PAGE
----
GOVERNMENT has granted Copperbelt Energy Corporation (CEC) plc exclusive rights to ensure successful development of the US$220 million Kabompo hydro-power project.
CEC was given concessional rights in 2008 to undertake feasibility studies to develop the 40 megawatts (MW) power station but the project could not fully take off because certain actions and rights, including land lease were delayed to be granted to the developers.
Speaking at the signing ceremony of the implementation agreement for the Kabompo project between CEC and Government, Ministry of Mines, Energy and Water Development permanent secretary Brigadier General Emelda Chola said CEC should be commended for spending over US$32 million on early work on the project including construction of the diversion tunnel.
The implementation agreement will enable developers to complete the remaining pre-implementation activities including mobilisation of financial resources for the construction of the project.
Gen Chola said following the signing of the implementation agreement, the ministry will closely monitor the implementation of the project to ensure timely commissioning.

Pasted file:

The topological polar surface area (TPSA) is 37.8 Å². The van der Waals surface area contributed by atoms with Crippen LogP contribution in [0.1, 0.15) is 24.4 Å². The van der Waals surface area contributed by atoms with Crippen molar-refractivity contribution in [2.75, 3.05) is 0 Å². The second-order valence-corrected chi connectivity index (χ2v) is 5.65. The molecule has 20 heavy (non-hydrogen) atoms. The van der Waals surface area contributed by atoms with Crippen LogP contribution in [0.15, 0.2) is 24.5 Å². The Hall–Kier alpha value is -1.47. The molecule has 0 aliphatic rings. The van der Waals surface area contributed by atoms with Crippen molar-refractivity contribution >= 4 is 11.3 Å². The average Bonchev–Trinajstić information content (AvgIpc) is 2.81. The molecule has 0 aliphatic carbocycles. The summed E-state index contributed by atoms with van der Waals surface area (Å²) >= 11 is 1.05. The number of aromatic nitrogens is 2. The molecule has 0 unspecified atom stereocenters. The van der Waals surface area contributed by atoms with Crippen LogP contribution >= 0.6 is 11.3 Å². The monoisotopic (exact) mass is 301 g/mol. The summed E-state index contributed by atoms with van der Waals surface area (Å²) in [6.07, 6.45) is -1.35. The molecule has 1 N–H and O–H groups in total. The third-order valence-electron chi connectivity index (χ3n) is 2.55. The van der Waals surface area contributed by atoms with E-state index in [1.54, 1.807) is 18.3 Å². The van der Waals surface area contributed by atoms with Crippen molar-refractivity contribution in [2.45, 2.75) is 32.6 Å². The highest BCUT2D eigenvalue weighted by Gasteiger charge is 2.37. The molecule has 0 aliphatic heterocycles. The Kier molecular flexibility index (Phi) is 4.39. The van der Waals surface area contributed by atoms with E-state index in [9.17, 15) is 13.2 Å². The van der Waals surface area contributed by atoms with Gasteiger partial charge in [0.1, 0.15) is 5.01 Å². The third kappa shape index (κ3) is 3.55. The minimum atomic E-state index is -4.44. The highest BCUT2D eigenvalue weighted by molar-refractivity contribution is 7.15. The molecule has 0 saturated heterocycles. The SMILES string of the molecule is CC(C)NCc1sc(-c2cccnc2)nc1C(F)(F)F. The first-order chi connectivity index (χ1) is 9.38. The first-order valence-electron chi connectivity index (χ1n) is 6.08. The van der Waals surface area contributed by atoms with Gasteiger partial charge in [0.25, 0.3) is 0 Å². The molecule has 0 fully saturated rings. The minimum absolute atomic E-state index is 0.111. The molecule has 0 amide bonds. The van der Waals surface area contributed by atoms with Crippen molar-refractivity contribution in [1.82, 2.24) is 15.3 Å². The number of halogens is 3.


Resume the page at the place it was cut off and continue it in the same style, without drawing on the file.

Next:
“I believe we are not only witnessing the signature of an agreement that provides direct contractual obligations and undertakings on the part of both the government and the project developers, but we are also celebrating tireless commitment and patience.
“I would like to focus on the next steps, which will enable the expeditious implementation of the project. My ministry will, therefore, support implementation of the project by CEC through its subsidiary CEC-Kabompo Gorge Hydropower Limited,” she said.
Earlier, CEC Plc chairperson Hanson Sindowe said the company has made no secret of its deep desire to be fully involved in finding solutions to the country’s energy challenges.
“The point I am making is two-fold. Firstly, to demonstrate that CEC has always desired to be considered a true partner in developing not only in the energy industry but also the country’s economy. The company has always looked inside to try and contribute to the sector but we have been less successful than we would have liked, not because of failure on our part, but on account of not being given the opportunities that we see and are keen to exploit.
“The second part is that Government should act more speedily when it comes to developing solutions of this nature and working with private sector players, who readily demonstrate willingness by being proactive and finding the opportunities rather than only waiting to be called in,” Mr Sindowe said.